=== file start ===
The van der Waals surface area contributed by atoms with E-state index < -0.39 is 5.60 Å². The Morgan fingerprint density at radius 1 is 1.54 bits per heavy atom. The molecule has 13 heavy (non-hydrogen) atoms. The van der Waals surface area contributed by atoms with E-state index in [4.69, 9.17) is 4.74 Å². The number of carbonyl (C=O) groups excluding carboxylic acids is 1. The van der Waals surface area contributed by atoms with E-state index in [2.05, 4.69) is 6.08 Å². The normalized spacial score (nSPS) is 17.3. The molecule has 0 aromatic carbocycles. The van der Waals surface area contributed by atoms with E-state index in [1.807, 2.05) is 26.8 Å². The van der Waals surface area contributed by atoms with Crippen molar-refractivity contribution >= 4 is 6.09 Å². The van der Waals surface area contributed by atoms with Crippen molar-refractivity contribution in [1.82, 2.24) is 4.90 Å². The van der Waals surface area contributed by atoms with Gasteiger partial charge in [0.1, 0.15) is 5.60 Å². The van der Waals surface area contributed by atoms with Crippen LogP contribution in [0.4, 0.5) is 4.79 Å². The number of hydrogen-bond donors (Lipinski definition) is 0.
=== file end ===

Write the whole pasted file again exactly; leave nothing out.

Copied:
The van der Waals surface area contributed by atoms with E-state index < -0.39 is 5.60 Å². The Morgan fingerprint density at radius 1 is 1.54 bits per heavy atom. The molecule has 13 heavy (non-hydrogen) atoms. The van der Waals surface area contributed by atoms with E-state index in [4.69, 9.17) is 4.74 Å². The number of carbonyl (C=O) groups excluding carboxylic acids is 1. The van der Waals surface area contributed by atoms with E-state index in [2.05, 4.69) is 6.08 Å². The normalized spacial score (nSPS) is 17.3. The molecule has 0 aromatic carbocycles. The van der Waals surface area contributed by atoms with E-state index in [1.807, 2.05) is 26.8 Å². The van der Waals surface area contributed by atoms with Crippen molar-refractivity contribution >= 4 is 6.09 Å². The van der Waals surface area contributed by atoms with Crippen molar-refractivity contribution in [1.82, 2.24) is 4.90 Å². The van der Waals surface area contributed by atoms with Gasteiger partial charge in [0.1, 0.15) is 5.60 Å². The van der Waals surface area contributed by atoms with Crippen LogP contribution in [0.4, 0.5) is 4.79 Å². The number of hydrogen-bond donors (Lipinski definition) is 0.